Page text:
Youngstown, OH: Butler Institute of American Art

I might have taken a bit of a break from blogging over December (though you wouldn’t know it because I wrote so many posts in November, which went out in December), but I certainly didn’t take a break from visiting museums, since that is fortunately still more of a joy than a chore (even with working at a museum. I wouldn’t visit the museum I work at on my days off though!). I was back in the States as usual for Christmas, and actually managed to hit up a few new-to-me museums on this trip, which was great!

  

I had never actually been to Youngstown before this trip, but I did have some negative associations with it, thanks to my disgusting pervert former boss. I worked at an ice cream shop throughout high school and college, as I’ve mentioned before, and the owner was truly revolting and sexually harassed us pretty much every time he was there (fortunately, because Youngstown is over an hour away, he only came up once every couple of weeks, which is the only reason that job was bearable. Well, that, and the free ice cream), and it soured me on the whole city, especially because Youngstown (or rather Boardman, just outside Youngstown) is where Handel’s Ice Cream was started in the first place. So when my mother suggested checking out the Butler Institute of American Art there, I was initially apprehensive, but their website actually made it sound pretty good, so I acquiesced.
  
The museum is located right on YSU’s campus, and was easy both to find and access, with parking out front. On the day of my visit, they were evidently going to be hosting a wedding later in the day (and having seen the place, I would absolutely get married there. And have a buffet table full of dumplings, as the couple in question seemed to have been planning, judging by the signs on the tables), so the main hall of the museum was somewhat taken up by people setting up tables and the like, but there weren’t very many artworks in that section, so it didn’t overly affect my visit.
  
Admission is free, and there wasn’t even really an admissions desk. The only members of staff we saw on our visit were the ones setting up for the wedding, and a security guard by the back entrance, so I guess it wasn’t great if you’re the sort of person who has a lot of questions, but I am not that sort of person. The museum opened well enough, albeit not terribly excitingly, with some 18th century American landscape painters, but quickly got a bit creepy with these terrifying twins and disturbing Santa (I don’t want to find him coming down my chimney), which is really what I prefer to landscapes anyway. I thought Washington looked rather fetching in the painting of his wedding to Martha, but it obviously wasn’t drawn from life since it was done about a hundred years after the fact by the excellently named Junius Brutus Stearns, who was born 11 years after Washington’s death.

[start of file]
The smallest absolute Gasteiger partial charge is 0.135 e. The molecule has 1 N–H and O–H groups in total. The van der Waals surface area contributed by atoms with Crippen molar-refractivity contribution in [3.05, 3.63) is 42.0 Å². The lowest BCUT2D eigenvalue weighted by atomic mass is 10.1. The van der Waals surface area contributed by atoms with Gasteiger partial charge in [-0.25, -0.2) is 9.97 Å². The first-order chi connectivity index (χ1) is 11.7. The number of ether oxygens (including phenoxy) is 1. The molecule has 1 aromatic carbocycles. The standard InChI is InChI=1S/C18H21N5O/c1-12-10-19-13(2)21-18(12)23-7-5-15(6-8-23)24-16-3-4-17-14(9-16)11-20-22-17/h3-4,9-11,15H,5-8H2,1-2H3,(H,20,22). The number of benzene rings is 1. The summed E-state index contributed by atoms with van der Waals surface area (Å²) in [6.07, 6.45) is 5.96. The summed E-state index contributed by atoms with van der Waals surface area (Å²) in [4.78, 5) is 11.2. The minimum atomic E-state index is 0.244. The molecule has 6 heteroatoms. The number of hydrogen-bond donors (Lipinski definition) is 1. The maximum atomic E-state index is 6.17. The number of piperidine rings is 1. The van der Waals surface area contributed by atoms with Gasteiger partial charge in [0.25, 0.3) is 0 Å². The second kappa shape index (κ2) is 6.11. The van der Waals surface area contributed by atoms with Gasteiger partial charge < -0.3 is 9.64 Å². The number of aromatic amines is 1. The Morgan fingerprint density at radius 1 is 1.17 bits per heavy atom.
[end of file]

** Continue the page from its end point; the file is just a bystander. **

One of the Butler’s prize pieces is Winslow Homer’s Snap the Whip, which is totally charming in a ye olde kind of way, even though some of the children’s faces look a bit too adult, in my opinion. They even have a Van Gogh (despite being called an institute of American Art), though it is definitely one of the lesser known, fairly unmemorable ones (so much so that I can’t even remember what it was). William Paxton’s painting Sylvia (pictured above left) caught my eye though – there’s something about her expression that I really love.
  
From here, we wandered into a gallery with some holograms on the wall and a giant zoetrope, then into a section with a video showing the destruction of an IKEA living room set, and then into a really cool display of lenticular photographs by Margeaux Walter, which all starred Walter herself (I didn’t realise this until after reading the exhibition description, even though one of her photos was of an entire crowd of people doing the wave. I did think that one man who kept appearing in all the photographs looked a lot like the woman who was in them all, but figured they just might have been siblings). I also really enjoyed the mirror art just outside this gallery, which had an X to stand on in front of it so you could get in the optimum spot to capture yourself in all the mirrors (I’ve failed slightly, but it was a nice idea).